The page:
In court motion, NY Latinos seek Sept. 22 citizenship deadline
As part of a lawsuit on behalf of legal, Latino immigrants in New York City, attorneys have filed a motion seeking a Sept. 22 deadline for the processing of citizenship applications that are more than six months old. Inordinate delays will otherwise prevent the immigrants from being able to vote in the November elections, say attorneys from the Puerto Rican Legal Defense and Education Fund.
U.S. Citizenship and Immigration Services has been under pressure to address the pileup of paperwork that came in just before the July 30 fee increase. The agency announced yesterday that it was on course to complete naturalization applications in 13-15 months, down from earlier projections of 16-18 months. USCIS says it is hiring almost 3,000 new employees and quadrupling the funding for overtime.
USCIS and the FBI also announced an effort to deal with one of the typical holdups, the FBI “name checks.” (Name checks are required for various applications including those seeking citizenship, green cards and asylum.) USCIS is asking the FBI to prioritize 29,800 naturalization cases submitted to the FBI before May 2006 in which applicant was already interviewed, according to a press release.
Here is a press release regarding the New York lawsuit over citizenship:
Latinos have asked a federal judge to force the government to grant citizenship to immigrants in time for them to register to vote in this yearâ€™s elections.
The Puerto Rican Legal Defense and Education Fund (PRLDEF) filed a motion in federal court today, seeking to force the government to naturalize legal permanent residents who have been waiting over six months for their applications to be processed at the New York district office of United States Citizenship and Immigration Services. The motion sets Sept. 22, 2008 as a deadline for USCIS to grant these applicants citizenship.
PRLDEF was joined by co-counsels Weil, Gotschal and Manges, and the New York Legal Assistance Group.
As many as one hundred thousand immigrants could attain citizenship if the motion is granted. Approximately 1.4 million legal permanent residents across the country applied for citizenship in 2007 alone, according to USCIS. 14 percent of those applicants are served by the New York USCIS district office.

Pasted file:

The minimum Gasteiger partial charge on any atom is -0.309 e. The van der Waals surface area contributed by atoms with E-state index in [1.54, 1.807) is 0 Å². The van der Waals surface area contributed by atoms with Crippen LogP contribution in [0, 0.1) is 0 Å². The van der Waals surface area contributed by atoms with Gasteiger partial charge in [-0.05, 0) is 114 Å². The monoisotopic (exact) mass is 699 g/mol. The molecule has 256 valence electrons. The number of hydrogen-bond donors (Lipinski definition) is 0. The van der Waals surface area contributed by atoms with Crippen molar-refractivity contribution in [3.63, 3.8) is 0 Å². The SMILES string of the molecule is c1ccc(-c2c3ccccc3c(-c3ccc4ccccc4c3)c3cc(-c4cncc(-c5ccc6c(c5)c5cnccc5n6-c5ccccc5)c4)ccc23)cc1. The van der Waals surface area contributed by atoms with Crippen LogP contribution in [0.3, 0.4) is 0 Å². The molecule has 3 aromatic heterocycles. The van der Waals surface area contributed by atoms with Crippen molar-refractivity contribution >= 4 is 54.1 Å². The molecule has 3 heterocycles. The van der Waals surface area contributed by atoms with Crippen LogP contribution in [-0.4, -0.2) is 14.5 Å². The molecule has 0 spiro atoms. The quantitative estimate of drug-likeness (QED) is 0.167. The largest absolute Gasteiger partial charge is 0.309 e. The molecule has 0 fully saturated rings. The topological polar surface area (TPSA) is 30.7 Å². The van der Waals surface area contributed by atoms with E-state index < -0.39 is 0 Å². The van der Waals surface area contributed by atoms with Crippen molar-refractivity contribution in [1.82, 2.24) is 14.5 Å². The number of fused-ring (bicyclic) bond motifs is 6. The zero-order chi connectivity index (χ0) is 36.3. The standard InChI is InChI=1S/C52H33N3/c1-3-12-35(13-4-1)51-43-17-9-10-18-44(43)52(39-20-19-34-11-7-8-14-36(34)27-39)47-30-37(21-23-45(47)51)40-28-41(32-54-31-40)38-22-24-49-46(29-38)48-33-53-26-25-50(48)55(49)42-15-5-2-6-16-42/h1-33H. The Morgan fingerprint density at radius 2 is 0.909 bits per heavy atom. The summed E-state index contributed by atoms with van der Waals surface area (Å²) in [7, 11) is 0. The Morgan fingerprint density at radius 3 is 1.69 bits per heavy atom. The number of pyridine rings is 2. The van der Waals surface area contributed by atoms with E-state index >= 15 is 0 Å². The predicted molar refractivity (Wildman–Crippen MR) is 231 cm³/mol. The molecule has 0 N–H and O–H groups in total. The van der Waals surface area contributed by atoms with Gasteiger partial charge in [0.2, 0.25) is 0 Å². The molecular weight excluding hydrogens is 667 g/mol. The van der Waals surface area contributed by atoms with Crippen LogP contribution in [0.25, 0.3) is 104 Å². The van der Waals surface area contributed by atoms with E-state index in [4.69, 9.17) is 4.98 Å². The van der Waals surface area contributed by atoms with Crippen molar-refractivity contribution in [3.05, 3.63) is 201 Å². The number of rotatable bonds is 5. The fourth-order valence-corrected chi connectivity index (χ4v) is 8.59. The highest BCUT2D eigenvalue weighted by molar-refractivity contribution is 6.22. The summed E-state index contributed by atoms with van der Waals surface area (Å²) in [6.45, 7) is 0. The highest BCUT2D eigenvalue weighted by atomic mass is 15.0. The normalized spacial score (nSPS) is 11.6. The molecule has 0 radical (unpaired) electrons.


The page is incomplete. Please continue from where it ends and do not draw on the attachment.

While it used to take an average of eight months for USCIS to process applications, a nationwide backlog has pushed the waiting time back to an average of 14 to 16 months (according to the governmentâ€™s own estimates), forcing millions of people to live in a state of limbo. The backlog has denied immigrants the rights, privileges and advantages that full United States citizens enjoy, including the most fundamental of American rights: the right to vote.
â€œDuring this time of widespread anti-Latino, anti-immigrant sentiment, Latinos across the country want the right to have their voices heard, but many will be denied the opportunity to participate in this yearâ€™s election.â€ said Cesar Perales, PRLDEFâ€™s President and General Counsel. â€œThey have been fingerprinted, passed background checks, and paid their application fees. They have passed their English test, proven their knowledge of our nationâ€™s history and still their citizenship is being withheld. Despite Congressâ€™ instruction that citizenship applications be processed within six months, hundreds of thousands of people are still awaiting a decision.â€
Omar Farfan, a decorated veteran of the U.S. Navy, has spent three years waiting for a decision on his naturalization application. In that time he has been unable to apply for the federal government jobs he desires. Now a widower, Farfan needs the better career opportunities and economic stability that come with citizenship.
â€œI need this for my family, for my kids,â€ he says. â€œThey depend so much on me. Iâ€™m the person that brings the food to the table.â€
PRLDEF is acting with the support of national Latino organizations, including the National Council of La Raza, the National Hispanic Leadership Agenda, and the National Association of Latino Elected and Appointed Officials, in order to ensure that Farfan and the thousands of other law-abiding, hard-working residents like him can fully participate in the upcoming elections and in American society as a whole.
â€œLegal permanent residents care deeply about the same issues as all Americans â€“ issues such as education, economic opportunities and health care â€“ and they want to shape the policies that affect their families and communities,â€ said NALEO Executive Director Arturo Vargas.
Michael Santâ€™Ambrogio, one of the NYLAG attorneys on the case, said, â€œThe government has been sitting on our clientsâ€™ applications for years. We have no choice but to seek relief from the Court.â€